Senate Floor Action on $41 Billion Medicare ‘Giveback’ Bill May Not Come This Week
The Senate has no immediate plans to address the Finance Committee's $41 billion Medicare package, CongressDaily/AM reports. The committee was expected to introduce the package Monday night, but a spokesperson for Senate Majority Leader Tom Daschle (D-S.D.) said the Senate's agenda this week is "dominated" by other issues, including a resolution authorizing military action against Iraq (Fulton, CongressDaily/AM, 10/1). Aides did say, however, that the package could be added to the Senate's schedule this week, CongressDaily reports (CongressDaily, 9/30). According to an outline, the $41 billion, 10-year "giveback" package includes "smaller-than-planned" cuts for hospitals and increases in payments for rural physicians, hospitals and home health agencies. Medicare+Choice plans reportedly would receive a boost in payments of 4% in 2003 and 3% in 2004. The bill also would reverse the expiration of $1.7 billion in temporary Medicare funding for nursing homes (California Healthline, 9/27). The temporary funding is set to expire today (Washington, Washington Times, 10/1). The package also would expand a pilot program that uses competitive bidding for durable medical equipment nationwide. The plan also is expected to include a provision that would allow Medicare to cover immunosuppressive drugs for organ transplants and would renew a five-year program that helps low-income seniors pay their Medicare premiums. The plan also includes a two-year delay of payment caps for physical and occupational therapy and would expand coverage of cholesterol and lipid level tests. The package also includes additional funding for state Medicaid and CHIP programs (California Healthline, 9/27).
The Finance Committee is not expected to mark up the bill, and aides said the package could face a "rocky floor fight" from senators attempting to add in a prescription drug benefit. The package also faces objections from CMS Administrator Tom Scully, who said in a letter to committee members, "Many of the well-intentioned provisions of the bill will codify administrative initiatives that CMS has already undertaken, thereby reducing future management flexibilities and constraining our ability to manage taxpayer dollars efficiently." Scully instead urged the committee to draft legislation that focuses on "benefits and contractor reform," CongressDaily/AM reports (CongressDaily/AM, 10/1).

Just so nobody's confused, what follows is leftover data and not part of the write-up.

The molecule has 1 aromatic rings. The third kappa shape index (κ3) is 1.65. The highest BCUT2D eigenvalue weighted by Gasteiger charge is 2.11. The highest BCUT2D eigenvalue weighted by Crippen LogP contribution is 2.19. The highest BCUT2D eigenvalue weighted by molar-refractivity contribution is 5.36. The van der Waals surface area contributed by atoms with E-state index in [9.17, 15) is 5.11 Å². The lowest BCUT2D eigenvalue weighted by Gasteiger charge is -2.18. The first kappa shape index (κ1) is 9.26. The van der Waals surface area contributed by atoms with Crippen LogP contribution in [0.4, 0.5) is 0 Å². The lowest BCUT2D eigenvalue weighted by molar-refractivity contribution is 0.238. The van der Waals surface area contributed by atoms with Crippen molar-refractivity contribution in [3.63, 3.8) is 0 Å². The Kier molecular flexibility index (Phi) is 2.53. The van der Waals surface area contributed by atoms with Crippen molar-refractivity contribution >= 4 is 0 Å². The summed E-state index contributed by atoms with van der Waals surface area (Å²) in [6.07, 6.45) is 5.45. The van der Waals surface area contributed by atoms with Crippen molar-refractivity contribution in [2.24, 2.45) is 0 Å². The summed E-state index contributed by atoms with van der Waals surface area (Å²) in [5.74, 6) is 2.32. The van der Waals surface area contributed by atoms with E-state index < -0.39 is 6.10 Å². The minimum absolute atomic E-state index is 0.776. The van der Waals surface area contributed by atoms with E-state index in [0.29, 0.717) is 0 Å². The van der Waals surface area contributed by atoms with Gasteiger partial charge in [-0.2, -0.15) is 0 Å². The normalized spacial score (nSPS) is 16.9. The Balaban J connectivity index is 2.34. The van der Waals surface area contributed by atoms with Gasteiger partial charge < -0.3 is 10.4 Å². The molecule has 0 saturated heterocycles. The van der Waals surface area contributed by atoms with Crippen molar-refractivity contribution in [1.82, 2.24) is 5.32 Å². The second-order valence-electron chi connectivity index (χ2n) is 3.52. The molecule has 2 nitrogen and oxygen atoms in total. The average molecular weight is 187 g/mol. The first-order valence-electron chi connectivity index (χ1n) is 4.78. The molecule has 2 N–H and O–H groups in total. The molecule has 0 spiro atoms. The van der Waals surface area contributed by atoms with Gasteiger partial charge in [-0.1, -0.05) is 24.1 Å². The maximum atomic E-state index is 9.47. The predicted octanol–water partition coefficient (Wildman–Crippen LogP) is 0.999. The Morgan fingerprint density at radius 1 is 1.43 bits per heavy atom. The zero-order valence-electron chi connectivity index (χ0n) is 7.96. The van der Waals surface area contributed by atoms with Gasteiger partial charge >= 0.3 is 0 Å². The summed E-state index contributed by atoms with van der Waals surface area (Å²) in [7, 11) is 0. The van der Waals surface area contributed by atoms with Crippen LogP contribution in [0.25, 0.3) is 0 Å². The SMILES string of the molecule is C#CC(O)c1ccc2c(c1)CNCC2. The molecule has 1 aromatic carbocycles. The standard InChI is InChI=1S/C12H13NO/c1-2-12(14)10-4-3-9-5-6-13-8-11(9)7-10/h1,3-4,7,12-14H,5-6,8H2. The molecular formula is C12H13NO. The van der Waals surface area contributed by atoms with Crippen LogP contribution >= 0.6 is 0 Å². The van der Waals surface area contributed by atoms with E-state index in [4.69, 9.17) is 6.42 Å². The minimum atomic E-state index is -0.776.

In other Medicare news, the House Ways and Means Committee on Friday sent a letter to HHS Secretary Tommy Thompson and Scully expressing concern about an administration proposal for a coverage appeals process for beneficiaries (House Ways and Means Committee release, 9/30). Congress in December 2000 passed a law that required CMS to create an appeals process for blanket coverage decisions, mandating that the process be in place by October 2001. Three beneficiaries and three advocacy groups sued CMS over its failure thus far to implement the appeals process (California Healthline, 8/7). Under a proposed process, beneficiaries would be permitted to appeal coverage decisions, but the outcome of the appeal would be applied only to that beneficiary and not all Medicare beneficiaries. In the letter, committee members said the administration's proposed rule "directly contravenes clear congressional intent" to create an appeals process that would "create policy for others" in the event of a successful appeal by an individual beneficiary. The letter asks Thompson and Scully to "reflect both the letter and spirit of the law" when revising the proposed regulation (Ways and Means letter text, 9/27).This is part of the California Healthline Daily Edition, a summary of health policy coverage from major news organizations. Sign up for an email subscription.